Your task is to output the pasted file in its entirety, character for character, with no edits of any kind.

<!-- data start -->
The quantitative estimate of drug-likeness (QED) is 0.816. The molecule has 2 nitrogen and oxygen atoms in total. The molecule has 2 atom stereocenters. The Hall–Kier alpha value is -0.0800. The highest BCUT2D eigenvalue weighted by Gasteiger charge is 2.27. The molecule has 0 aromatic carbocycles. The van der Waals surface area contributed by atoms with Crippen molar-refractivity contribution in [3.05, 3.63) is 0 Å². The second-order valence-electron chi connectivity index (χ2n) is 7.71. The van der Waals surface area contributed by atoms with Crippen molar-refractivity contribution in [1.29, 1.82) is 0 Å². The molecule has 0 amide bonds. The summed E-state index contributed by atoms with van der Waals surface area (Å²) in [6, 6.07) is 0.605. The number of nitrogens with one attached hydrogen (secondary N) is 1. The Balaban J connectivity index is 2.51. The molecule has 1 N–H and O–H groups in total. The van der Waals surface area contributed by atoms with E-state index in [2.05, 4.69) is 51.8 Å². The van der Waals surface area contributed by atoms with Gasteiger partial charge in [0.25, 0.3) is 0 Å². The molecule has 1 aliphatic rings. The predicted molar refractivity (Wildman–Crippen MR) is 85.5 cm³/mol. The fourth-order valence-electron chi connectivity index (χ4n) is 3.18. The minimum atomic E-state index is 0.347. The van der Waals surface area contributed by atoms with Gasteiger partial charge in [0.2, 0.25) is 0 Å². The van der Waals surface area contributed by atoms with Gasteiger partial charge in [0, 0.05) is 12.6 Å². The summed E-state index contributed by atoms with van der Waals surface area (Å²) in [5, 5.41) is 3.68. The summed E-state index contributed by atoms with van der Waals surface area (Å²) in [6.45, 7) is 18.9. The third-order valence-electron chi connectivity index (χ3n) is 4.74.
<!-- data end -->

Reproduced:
The quantitative estimate of drug-likeness (QED) is 0.816. The molecule has 2 nitrogen and oxygen atoms in total. The molecule has 2 atom stereocenters. The Hall–Kier alpha value is -0.0800. The highest BCUT2D eigenvalue weighted by Gasteiger charge is 2.27. The molecule has 0 aromatic carbocycles. The van der Waals surface area contributed by atoms with Crippen molar-refractivity contribution in [3.05, 3.63) is 0 Å². The second-order valence-electron chi connectivity index (χ2n) is 7.71. The van der Waals surface area contributed by atoms with Crippen molar-refractivity contribution in [1.29, 1.82) is 0 Å². The molecule has 0 amide bonds. The summed E-state index contributed by atoms with van der Waals surface area (Å²) in [6, 6.07) is 0.605. The number of nitrogens with one attached hydrogen (secondary N) is 1. The Balaban J connectivity index is 2.51. The molecule has 1 N–H and O–H groups in total. The van der Waals surface area contributed by atoms with E-state index in [2.05, 4.69) is 51.8 Å². The van der Waals surface area contributed by atoms with Gasteiger partial charge in [0.25, 0.3) is 0 Å². The molecule has 1 aliphatic rings. The predicted molar refractivity (Wildman–Crippen MR) is 85.5 cm³/mol. The fourth-order valence-electron chi connectivity index (χ4n) is 3.18. The minimum atomic E-state index is 0.347. The van der Waals surface area contributed by atoms with Gasteiger partial charge in [0.2, 0.25) is 0 Å². The van der Waals surface area contributed by atoms with Gasteiger partial charge in [0, 0.05) is 12.6 Å². The summed E-state index contributed by atoms with van der Waals surface area (Å²) in [5, 5.41) is 3.68. The summed E-state index contributed by atoms with van der Waals surface area (Å²) in [6.45, 7) is 18.9. The third-order valence-electron chi connectivity index (χ3n) is 4.74.